Fluorescence Lifetime Imaging Microscopy

What is the fluorescence lifetime?

The fluorescence lifetime - the average decay time of a fluorescence molecule's excited state - is a quantitative signature which can be used to probe structure and dynamics at micro- and nano scales. FLIM (Fluorescence Lifetime Imaging Microscopy) is used as a routine technique in cell biology to map the lifetime within living cells, tissues and whole organisms. The fluorescence lifetime is affected by a range of biophysical phenomena and hence the applications of FLIM are many: from ion imaging and oxygen imaging to studying cell function and cell disease in quantitative cell biology using FRET.

For fluorescent molecules the temporal decay can be assumed as an exponential decay probability function:

$P_{decay}(t)={1/\tau} e^{-{t/\tau}},\quad t\gt 0$

where $$t$$ is time and $$\tau$$ is the excited state lifetime.

More complex fluorophores can be described using a multiple exponential probability density function:

$P_{multiple-decay}(t)={\sum_{i=1}^{N}}\alpha_i\cdot P_{\tau_i}(t),\quad t\gt 0$

where $$t$$ is time, $$\tau_i$$ is the lifetime of each component and $$\alpha_i$$ is the relative contribution of each component.

Why measure fluorescence lifetime?

A key advantage of the fluorescence lifetime is that it is a basic physical parameter that does not change with variations in local fluorophore concentration and is independent of the fluorescence excitation. Hence the lifetime is a direct quantitative measure, and its measurement - in contrast to e.g. the recorded fluorescence intensity - does not require detailed calibrations. Excited state lifetimes are also independent of the optical path of the microscope, photobleaching (at least to first order), and the local fluorescence detection efficiency.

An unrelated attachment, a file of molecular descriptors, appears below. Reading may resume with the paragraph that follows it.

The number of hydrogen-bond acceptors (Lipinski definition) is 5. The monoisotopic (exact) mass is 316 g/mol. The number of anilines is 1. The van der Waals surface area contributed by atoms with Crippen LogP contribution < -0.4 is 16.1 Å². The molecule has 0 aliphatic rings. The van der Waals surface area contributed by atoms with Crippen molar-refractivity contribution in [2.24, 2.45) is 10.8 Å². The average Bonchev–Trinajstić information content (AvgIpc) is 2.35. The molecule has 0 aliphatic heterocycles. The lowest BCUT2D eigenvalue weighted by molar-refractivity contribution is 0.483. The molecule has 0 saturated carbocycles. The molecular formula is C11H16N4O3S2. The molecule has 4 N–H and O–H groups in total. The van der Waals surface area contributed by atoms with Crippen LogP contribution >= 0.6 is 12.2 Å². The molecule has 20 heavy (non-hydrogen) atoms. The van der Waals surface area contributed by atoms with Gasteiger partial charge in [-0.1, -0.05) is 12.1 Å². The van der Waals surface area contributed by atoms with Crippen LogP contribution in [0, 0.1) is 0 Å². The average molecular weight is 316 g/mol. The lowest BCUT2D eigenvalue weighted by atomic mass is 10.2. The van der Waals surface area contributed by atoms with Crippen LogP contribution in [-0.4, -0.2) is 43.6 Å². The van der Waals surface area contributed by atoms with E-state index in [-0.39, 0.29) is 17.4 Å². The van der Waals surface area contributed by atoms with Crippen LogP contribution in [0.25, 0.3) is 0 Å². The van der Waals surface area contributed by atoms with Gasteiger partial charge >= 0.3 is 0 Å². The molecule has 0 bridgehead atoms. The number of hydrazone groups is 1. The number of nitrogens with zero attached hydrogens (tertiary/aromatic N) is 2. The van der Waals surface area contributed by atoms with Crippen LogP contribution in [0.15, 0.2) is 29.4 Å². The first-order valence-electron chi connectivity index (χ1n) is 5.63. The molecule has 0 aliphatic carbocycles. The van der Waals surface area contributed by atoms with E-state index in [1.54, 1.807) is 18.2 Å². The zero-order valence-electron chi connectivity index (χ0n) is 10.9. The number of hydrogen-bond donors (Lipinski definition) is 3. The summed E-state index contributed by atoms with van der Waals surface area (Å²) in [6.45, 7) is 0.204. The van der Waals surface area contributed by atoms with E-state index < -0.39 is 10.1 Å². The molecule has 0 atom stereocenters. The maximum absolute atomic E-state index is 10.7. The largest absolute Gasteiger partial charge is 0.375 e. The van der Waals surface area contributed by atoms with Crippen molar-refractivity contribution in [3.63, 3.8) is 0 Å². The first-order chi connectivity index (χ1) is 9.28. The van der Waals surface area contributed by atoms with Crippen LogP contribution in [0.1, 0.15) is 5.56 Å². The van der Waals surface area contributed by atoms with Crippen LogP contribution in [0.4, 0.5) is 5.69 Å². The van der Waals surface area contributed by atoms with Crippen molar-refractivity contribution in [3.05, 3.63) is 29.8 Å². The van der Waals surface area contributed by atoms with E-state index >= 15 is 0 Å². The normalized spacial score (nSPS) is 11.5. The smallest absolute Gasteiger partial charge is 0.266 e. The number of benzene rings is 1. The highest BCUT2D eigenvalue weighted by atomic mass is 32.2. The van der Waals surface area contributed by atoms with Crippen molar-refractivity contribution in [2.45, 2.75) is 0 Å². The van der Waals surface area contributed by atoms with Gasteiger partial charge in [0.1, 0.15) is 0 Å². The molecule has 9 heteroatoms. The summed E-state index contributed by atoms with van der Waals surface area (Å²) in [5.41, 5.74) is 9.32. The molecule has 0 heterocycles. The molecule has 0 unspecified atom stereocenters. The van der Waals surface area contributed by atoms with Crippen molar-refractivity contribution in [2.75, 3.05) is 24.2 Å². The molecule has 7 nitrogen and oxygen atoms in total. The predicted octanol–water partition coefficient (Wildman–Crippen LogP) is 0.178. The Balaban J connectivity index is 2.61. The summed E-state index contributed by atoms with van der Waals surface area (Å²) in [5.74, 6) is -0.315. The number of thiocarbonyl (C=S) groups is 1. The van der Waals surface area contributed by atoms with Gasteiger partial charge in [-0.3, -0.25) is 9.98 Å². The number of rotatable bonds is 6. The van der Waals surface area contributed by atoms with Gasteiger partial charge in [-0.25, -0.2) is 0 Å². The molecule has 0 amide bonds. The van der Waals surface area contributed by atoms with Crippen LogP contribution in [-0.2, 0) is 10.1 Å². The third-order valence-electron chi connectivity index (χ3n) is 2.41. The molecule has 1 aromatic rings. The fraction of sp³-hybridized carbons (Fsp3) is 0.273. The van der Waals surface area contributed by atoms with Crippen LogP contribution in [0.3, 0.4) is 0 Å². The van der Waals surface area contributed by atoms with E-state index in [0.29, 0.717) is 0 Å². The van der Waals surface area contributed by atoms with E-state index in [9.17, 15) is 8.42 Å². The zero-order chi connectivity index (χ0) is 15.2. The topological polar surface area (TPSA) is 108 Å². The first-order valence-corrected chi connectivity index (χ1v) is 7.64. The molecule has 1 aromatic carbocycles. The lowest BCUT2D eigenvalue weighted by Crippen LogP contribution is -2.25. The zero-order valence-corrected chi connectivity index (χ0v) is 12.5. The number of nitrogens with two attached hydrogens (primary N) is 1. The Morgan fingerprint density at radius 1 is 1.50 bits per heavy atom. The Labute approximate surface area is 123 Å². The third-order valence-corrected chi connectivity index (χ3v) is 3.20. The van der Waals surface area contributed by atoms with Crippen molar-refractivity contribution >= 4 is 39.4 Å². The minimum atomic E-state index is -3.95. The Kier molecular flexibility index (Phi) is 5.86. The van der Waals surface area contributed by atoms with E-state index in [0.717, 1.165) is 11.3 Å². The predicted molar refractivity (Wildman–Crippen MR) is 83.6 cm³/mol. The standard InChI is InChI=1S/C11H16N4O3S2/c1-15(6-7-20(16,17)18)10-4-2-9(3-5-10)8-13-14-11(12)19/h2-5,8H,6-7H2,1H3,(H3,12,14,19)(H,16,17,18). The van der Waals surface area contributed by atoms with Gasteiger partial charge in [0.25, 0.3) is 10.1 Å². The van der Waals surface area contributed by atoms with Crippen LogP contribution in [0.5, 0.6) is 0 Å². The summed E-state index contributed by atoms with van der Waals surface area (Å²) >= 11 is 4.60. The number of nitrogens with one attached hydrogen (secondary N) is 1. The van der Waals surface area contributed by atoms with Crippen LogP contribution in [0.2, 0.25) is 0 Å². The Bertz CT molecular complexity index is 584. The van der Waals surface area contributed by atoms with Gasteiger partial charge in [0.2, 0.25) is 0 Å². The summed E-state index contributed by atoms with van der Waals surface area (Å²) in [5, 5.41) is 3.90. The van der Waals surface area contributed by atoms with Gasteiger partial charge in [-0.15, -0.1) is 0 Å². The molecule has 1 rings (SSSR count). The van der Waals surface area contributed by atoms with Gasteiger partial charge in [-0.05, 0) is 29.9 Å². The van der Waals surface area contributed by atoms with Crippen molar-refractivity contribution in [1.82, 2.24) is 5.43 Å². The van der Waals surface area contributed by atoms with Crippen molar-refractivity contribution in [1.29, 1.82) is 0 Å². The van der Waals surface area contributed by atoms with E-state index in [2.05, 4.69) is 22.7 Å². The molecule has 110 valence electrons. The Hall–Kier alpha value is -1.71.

The fluorescence lifetime does change when the molecules undergo de-excitation through other processes than fluorescence such as dynamic quenching through molecular collisions with small soluble molecules like ions or oxygen (Stern-Volmer quenching) or energy transfer to a nearby molecule through FRET. As a result the fluorophores (in the excited state) lose their energy at a higher rate, causing a distinct decrease in the fluorescence lifetime. The measured rate of fluorescence is actually a summation of all of the rates of de-excitation. In this way the fluorescent lifetime mirrors any process in the micro-environment that quenches the fluorophores; and spatial differences in the amount of quenching reveals itself as contrast in a lifetime image.

Modulated Intensifiers for Lifetime Imaging

As part of its portfolio, Lambert Instruments designs and manufactures ICCD cameras based on modulated image intensifiers for frequency domain imaging techniques such as FLIM. Standard products such as the new TRiCAM M ICCD camera, the TRiCATT M modulated intensifier attachment, and the LIFA system are all based on a proximity-focused modulated Gen II or Gen III image intensifier.

Figure 1. Schematic representation of a proximity-focused image intensifier, showing its photocathode, micro-channel plate and anode, fiber-optically coupled to a sensor.

Figure 2. Modulated detector gain (green), pulsed excitation (blue) and fluorescence emission (red) in a homodyne FLIM system. The phase and duty cycle of the detector gain is controllable.

The modulated sensitivity of an image intensifier is produced by high-frequency switching of its photocathode voltage. In this modulation mode the temporal and also the spatial characteristics of the image intensifier are different from the nominal characteristics under continuous operation.